Making Partner-Originated Sales a KPI

To help the channel fulfill its cost containment role, vendors need to focus more on partners’ selling skills and effort.

By Larry Walsh

My old friend and channel icon Julie Parrish, now chief marketing officer at security vendor Red Seal, once told me the purpose of the channel is providing customers a point-of-sale wherever they are.

Parrish’s definition is one of my favorites, as it speaks to an underlying value of the channel to vendors: Partners extend the sales capacity beyond that of direct-sales teams to cover the total addressable market and reach into niche market segments.

If the role of a partner is the expansion of sales capacity and extension of market reach, shouldn’t vendors measure the effectiveness of a partner in that role?

Yes, vendors do measure partner performance in terms of sales and revenue generation. But too often this metric is distorted, as not all sales are purely direct or indirect; they’re hybrids in which partners have some role, if even a minor one, in the outcome.

Many vendors are asking The 2112 Group for guidance on how to get partners to originate more sales opportunities rather than simply fulfill sales generated and facilitated by the vendor’s direct or channel sales teams.

[ctt tweet=”Purpose of the #ITchannel is providing customers a point-of-sale wherever they r.” coverup=”bHU_5″]

It’s a good question. Some vendors report that three-quarters or more of their channel sales originate with the vendor’s lead generation marketing efforts or direct-sales teams. These opportunities are pushed to the channel either because of a pre-existing relationship between the customer and the partner or because there’s an arbitrary mandate for sales to involve a partner regardless of their level of effort. Many vendors will use self-originated sales opportunities to prime the sale of their partners, believing every sale given to a partner will result in greater affinity and independent sales productivity.

The problem with passing sales to partners is that it defeats the purpose of the channel. That statement comes with many qualifications, of course, as not every sale can or should be devoid of vendor involvement. And, at times, the customer will want to work with a partner with whom it has an existing relationship (it saves time on procurement paperwork). However, if the purpose of the channel is to create points of sale through which customers can buy, and partners are an extension of the vendors’ sales organization, those partners are also a means for containing the cost of sales.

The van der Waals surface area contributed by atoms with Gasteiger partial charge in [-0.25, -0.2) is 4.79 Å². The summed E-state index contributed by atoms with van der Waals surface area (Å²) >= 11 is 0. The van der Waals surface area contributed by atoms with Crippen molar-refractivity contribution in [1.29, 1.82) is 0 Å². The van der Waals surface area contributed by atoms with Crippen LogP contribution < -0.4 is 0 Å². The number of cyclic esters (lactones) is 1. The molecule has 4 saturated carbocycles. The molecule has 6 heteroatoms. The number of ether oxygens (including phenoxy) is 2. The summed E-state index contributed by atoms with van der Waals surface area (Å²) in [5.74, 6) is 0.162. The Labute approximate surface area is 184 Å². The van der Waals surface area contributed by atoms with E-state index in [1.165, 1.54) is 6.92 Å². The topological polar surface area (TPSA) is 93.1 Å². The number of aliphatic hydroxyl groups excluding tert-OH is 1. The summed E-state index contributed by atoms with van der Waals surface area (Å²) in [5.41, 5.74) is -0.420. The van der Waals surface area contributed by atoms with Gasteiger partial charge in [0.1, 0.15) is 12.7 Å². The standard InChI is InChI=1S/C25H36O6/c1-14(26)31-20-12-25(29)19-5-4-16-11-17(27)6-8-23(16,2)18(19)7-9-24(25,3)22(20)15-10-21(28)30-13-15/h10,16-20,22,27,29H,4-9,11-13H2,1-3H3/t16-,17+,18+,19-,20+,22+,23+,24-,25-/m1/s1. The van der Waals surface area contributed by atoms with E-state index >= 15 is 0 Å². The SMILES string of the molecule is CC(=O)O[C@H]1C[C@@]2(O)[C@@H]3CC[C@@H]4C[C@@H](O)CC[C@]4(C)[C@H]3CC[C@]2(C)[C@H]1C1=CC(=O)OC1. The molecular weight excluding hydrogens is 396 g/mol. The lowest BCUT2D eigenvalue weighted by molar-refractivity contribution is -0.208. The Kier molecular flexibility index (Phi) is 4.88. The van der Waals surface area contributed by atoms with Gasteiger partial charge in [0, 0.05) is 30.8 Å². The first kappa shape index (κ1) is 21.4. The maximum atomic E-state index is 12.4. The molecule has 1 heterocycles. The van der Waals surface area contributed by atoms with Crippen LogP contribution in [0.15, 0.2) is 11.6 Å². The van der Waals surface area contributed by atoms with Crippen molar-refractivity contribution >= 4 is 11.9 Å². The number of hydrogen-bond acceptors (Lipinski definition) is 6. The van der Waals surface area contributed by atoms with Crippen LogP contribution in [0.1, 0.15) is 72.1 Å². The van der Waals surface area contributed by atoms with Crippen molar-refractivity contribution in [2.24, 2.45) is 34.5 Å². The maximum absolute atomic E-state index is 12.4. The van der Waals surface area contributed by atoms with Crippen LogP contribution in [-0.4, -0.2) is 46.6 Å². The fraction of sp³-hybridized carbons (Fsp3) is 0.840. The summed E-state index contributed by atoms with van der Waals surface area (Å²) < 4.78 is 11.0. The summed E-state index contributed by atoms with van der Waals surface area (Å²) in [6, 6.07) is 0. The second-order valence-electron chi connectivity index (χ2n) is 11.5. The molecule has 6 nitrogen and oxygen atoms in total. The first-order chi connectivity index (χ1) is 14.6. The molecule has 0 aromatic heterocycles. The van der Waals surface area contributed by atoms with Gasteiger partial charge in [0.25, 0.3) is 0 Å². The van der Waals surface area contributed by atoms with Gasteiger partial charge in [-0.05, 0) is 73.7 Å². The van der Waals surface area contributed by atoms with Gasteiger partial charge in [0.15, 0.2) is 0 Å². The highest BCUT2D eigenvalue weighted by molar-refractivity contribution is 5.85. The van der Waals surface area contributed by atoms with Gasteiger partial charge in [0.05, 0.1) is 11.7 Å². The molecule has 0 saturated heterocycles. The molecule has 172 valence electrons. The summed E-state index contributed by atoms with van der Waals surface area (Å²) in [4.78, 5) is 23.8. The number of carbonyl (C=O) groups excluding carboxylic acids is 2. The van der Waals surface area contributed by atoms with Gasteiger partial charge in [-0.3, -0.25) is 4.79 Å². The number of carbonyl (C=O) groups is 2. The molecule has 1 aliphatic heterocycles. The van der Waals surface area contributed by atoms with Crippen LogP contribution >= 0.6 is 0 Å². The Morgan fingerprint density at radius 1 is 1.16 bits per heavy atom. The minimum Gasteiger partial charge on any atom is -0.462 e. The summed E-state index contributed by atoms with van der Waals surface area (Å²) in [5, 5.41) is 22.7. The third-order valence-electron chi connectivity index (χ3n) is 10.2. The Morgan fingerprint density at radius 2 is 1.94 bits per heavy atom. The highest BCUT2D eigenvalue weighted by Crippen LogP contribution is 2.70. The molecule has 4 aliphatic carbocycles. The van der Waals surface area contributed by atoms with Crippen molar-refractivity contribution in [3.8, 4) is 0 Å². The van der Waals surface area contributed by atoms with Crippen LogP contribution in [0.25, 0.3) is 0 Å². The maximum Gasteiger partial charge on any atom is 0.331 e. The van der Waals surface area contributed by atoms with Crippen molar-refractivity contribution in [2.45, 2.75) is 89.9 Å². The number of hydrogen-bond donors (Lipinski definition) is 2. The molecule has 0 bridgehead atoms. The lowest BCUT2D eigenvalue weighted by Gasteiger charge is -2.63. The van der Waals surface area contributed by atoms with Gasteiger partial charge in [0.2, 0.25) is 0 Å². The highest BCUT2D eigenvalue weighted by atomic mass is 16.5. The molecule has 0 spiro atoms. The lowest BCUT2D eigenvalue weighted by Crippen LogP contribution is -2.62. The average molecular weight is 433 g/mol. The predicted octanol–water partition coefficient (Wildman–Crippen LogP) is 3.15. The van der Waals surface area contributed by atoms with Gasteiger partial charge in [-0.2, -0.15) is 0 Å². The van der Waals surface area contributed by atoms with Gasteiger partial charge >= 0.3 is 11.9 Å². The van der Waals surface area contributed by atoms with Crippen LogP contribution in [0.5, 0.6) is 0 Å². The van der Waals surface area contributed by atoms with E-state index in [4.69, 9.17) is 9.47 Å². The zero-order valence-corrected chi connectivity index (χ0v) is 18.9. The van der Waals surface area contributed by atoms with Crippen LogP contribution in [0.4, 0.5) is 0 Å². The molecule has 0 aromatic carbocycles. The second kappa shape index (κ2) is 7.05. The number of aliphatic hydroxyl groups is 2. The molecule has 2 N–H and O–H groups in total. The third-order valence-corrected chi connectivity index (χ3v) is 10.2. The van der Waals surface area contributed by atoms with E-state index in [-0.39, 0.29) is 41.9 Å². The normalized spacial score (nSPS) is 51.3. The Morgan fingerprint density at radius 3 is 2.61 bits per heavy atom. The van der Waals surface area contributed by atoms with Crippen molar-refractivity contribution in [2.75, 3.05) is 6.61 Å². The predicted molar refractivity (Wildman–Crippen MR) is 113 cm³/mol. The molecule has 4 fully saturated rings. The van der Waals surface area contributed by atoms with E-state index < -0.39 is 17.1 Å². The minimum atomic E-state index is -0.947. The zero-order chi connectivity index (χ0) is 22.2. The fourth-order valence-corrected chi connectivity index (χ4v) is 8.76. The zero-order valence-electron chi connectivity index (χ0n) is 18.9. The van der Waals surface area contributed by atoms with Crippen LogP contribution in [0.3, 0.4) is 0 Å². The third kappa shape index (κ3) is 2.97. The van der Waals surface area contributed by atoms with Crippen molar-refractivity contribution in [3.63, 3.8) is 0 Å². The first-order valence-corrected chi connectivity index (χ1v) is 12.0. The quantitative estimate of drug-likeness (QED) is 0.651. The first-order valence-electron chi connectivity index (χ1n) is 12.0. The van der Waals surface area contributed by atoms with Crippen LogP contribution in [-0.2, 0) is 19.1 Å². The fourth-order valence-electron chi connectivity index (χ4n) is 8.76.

Every time a vendor passes a sales opportunity to a partner, it costs money. The value of a partner is that it only gets paid when it does something to warrant compensation, such as generating and closing a product sale. From a CFO perspective, passing an opportunity to a partner means paying for the one sale several times – in the cost of generation, acquisition, direct-sales compensation, and partner compensation. Pass-throughs drain money from the channel sales process.

[ctt tweet=”Every time a vendor passes a sales opportunity to a partner, it costs money.” coverup=”LNcid”]

Instead of just measuring partner performance on revenue generation, which is easily distorted by opportunity and fulfillment pass-throughs, vendors need to add sales origination as a key performance indicator. This means vendors should look at how many original sales opportunities are brought to them by partners, the value of those opportunities, the level of involvement or assistance required by vendors to bring the deal to fruition, and, of course, the close rate.

By measuring partner-initiated sales or partner-originated sales opportunities, vendors are looking at partners for their intent and level of effort. Deal registration is a good place to look for this data, but it’s often incomplete. Too often, vendors don’t track the number of attempted deal registrations and record only the approved opportunities. Instead, vendors need to encourage partners to communicate their sales opportunities early and often. And vendors need to reward partners for their efforts, not just their sales.

Unfortunately, most channel programs aren’t structured to encourage partner sales initiatives. Vendors focus their partners on technical skills and certifications as a means of enablement, market differentiation, and value demonstration. Sales often take a back seat, and vendors then fill in the gap for their better-performing partners. Adding the measure of sales intent and effort not only will encourage partners to make greater efforts in creating their own opportunities but also will give them a new tool for demonstrating their relative value to you, their vendor.

The 2112 Group is working on developing new strategies and techniques to help vendors implement this measure and enable partners to succeed in generating sales opportunities and demonstrating value. For more information on how 2112 can help, please e-mail

Larry Walsh, The 2112 Group

Larry Walsh is the founder, CEO and chief analyst of The 2112 Group. Follow him on social media channels: Twitter, Facebook, LinkedIn.